file reference into an SCCS file reference.
A rule with only one suffix (that is, definition of how to build x from x.c. In effect, the other suffix is null. This is useful for
building targets from only one source file (for example, shell procedures, simple C programs).
Additional suffixes are given as the dependency list for .SUFFIXES. Order is significant; the first possible name for which both a file
and a rule exist is inferred as a prerequisite. The default list is:
.SUFFIXES: .o .c .y .l .s
Here again, the above command for printing the internal rules display the list of suffixes implemented on the current machine. Multiple
suffix lists accumulate; .SUFFIXES: with no dependencies clears the list of suffixes.
The first example can be done more briefly:
pgm: a.o b.o
cc a.o b.o -o pgm a.o b.o: incl.h
This is because make has a set of internal rules for building files. The user may add rules to this list by simply putting them in the
Certain macros are used by the default inference rules to permit the inclusion of optional matter in any resulting commands. For example,
CFLAGS, LFLAGS, and YFLAGS are used for compiler flags to cc(1), lex(1), and yacc(1), respectively. Again, the previous method for examin-
ing the current rules is recommended.
The inference of prerequisites can be controlled. The rule to create a file with suffix from a file with suffix is specified as an entry
with as the target and no dependents. Shell commands associated with the target define the rule for making a file from a file. Any target
that has no slashes in it and starts with a dot is identified as a rule and not a true target.
If a target or dependency name contains parentheses, it is assumed to be an archive library, the string within parentheses referring to a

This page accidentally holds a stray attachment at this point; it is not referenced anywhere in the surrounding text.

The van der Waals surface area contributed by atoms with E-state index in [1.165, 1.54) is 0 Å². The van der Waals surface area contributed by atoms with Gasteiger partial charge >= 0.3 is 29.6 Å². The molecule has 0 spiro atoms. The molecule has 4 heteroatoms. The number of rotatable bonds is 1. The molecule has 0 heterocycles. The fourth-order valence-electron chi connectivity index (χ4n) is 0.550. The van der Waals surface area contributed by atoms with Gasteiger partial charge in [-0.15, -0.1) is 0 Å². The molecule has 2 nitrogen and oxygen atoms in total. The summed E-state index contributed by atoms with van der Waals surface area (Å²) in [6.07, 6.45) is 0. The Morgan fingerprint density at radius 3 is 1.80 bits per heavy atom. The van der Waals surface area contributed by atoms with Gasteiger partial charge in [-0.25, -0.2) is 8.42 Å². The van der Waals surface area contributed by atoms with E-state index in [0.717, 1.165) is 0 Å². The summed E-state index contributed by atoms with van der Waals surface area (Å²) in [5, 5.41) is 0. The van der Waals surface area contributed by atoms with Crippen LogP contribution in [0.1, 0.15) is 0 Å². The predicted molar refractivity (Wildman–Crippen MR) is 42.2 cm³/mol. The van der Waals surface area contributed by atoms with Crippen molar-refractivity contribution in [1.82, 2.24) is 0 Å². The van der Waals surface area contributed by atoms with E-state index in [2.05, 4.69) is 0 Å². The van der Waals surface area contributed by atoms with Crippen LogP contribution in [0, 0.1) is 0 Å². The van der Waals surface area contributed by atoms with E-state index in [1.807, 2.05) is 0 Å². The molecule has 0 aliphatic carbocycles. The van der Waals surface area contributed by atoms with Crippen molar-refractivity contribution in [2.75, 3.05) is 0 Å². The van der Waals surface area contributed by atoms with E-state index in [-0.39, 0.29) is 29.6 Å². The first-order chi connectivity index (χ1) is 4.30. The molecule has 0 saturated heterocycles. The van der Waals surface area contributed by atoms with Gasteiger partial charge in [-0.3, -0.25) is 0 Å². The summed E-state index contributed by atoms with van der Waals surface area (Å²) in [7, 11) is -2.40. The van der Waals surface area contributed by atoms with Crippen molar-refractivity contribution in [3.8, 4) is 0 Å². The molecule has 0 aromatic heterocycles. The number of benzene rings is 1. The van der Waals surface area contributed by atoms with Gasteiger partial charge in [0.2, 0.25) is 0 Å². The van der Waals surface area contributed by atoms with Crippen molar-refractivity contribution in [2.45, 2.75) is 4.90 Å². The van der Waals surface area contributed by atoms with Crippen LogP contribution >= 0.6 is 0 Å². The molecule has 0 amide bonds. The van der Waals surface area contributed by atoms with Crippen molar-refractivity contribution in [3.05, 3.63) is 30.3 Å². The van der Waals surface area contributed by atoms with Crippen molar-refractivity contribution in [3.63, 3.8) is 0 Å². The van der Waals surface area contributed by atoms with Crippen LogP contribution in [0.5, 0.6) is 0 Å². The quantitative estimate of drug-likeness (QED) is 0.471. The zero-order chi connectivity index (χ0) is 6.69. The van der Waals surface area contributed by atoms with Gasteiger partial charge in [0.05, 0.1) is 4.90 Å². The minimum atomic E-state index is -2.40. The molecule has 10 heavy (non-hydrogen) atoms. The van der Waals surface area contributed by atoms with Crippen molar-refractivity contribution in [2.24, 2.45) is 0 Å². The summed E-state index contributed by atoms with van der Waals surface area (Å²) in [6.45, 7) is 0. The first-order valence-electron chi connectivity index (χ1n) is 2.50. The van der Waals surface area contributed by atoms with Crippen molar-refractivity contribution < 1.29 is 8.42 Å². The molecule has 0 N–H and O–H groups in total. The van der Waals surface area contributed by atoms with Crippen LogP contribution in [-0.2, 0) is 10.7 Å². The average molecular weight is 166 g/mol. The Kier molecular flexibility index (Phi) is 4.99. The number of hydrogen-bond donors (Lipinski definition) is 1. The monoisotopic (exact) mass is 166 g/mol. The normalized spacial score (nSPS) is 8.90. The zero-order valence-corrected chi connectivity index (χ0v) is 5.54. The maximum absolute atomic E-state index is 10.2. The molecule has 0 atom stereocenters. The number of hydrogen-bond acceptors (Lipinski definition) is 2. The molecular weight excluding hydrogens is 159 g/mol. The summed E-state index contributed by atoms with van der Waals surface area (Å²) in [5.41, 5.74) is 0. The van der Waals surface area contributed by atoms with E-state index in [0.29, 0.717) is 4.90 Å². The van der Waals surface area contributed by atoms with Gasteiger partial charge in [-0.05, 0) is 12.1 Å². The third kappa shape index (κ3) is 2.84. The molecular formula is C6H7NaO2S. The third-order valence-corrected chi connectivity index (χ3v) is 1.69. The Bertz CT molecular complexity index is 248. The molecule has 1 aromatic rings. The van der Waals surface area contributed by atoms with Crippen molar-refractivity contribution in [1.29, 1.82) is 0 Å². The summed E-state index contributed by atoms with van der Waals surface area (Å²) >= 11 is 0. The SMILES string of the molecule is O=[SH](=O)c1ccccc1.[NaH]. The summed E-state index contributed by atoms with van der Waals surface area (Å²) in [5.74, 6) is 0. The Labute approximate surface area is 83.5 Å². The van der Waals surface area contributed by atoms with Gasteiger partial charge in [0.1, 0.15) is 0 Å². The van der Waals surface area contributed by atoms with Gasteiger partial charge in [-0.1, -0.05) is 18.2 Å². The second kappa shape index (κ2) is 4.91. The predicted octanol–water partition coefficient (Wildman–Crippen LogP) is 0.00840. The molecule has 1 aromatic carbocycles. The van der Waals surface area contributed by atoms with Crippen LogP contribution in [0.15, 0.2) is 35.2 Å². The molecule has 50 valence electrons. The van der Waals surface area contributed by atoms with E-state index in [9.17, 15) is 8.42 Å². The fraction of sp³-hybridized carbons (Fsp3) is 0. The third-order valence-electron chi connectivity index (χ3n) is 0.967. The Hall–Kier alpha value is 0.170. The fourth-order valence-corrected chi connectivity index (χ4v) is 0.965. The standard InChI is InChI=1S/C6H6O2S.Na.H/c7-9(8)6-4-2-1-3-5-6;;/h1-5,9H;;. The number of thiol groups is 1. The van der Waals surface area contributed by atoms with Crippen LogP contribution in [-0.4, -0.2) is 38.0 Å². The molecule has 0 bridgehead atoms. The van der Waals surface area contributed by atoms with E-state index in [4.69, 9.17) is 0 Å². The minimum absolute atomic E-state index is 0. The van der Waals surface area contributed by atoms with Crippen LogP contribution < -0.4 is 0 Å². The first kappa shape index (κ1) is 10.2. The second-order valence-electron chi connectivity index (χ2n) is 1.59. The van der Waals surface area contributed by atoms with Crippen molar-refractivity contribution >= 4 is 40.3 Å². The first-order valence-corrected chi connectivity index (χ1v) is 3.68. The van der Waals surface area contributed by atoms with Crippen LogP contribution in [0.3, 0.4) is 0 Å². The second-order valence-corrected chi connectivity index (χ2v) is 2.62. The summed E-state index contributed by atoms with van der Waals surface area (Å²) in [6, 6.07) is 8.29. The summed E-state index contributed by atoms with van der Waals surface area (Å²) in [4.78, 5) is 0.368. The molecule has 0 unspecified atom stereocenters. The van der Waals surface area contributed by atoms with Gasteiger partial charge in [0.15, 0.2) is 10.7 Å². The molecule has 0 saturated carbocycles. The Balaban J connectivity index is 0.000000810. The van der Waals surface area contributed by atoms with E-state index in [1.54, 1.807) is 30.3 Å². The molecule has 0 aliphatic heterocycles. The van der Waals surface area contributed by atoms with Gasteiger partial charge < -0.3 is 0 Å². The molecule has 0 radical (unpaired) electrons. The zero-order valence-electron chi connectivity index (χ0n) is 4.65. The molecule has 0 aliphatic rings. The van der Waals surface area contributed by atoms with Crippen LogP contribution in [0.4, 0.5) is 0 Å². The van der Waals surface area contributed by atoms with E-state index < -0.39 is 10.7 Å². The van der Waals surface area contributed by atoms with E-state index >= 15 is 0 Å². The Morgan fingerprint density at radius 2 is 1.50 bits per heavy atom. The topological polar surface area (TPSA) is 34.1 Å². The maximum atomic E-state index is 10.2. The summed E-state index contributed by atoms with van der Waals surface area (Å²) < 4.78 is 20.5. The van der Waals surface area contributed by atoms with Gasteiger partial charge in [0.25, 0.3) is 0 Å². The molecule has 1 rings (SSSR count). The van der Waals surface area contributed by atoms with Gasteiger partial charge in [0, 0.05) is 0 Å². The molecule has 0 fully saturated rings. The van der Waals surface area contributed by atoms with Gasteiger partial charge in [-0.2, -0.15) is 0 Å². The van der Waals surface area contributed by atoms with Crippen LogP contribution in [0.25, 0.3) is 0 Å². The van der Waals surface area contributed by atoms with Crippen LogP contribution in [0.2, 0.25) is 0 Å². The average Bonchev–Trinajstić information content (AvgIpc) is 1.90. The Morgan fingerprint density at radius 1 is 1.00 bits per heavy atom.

member within the library. Thus lib(file.o) and $(LIB)(file.o) both refer to an archive library which contains file.o. (This assumes the
LIB macro has been previously defined.) The expression $(LIB)(file1.o file2.o) is not legal. Rules pertaining to archive libraries have the
form XX where the XX is the suffix from which the archive member is to be made. An unfortunate byproduct of the current implementation
requires the XX to be different from the suffix of the archive member. Thus, one cannot have lib(file.o) depend upon file.o explicitly.
The most common use of the archive interface follows. Here, it is assumed that the source files are all C type source:
lib: lib(file1.o) lib(file2.o) lib(file3.o)
@echo lib is now up-to-date .c.a:
$(CC) -c $(CFLAGS1) $<
ar rv $@ $*.o
rm -f $*.o
In fact, the rule listed above is built into make and is unnecessary in this example. A more interesting, but more limited example of an
archive library maintenance construction follows:
lib: lib(file1.o) lib(file2.o) lib(file3.o)
$(CC) -c $(CFLAGS) $(?:.o=.c)
ar rv lib $?
@echo lib is now up-to-date .c.a:;
Here the substitution mode of the macro expansions is used. The $? list is defined to be the set of object file names (inside lib) whose
C source files are out-of-date. The substitution mode translates the to one cannot transform to of the rule, which would have created each
object file, one by one. This particular construct speeds up archive library maintenance considerably. This type of construct becomes very
cumbersome if the archive library contains a mix of assembly programs and C programs.
Some commands return non-zero status inappropriately. Use -i to overcome the difficulty. File names with the characters =, :, or @ do not
work. Commands that are directly executed by the shell, notably cd(1), are ineffectual across new-lines in make. The syntax (lib(file1.o
file2.o file3.o) is illegal. You cannot build lib(file.o) from file.o. The macro $(a:.o=.c~) does not work.
cc(1), cd(1), lex(1), make(1), make(1p), sh(1), yacc(1)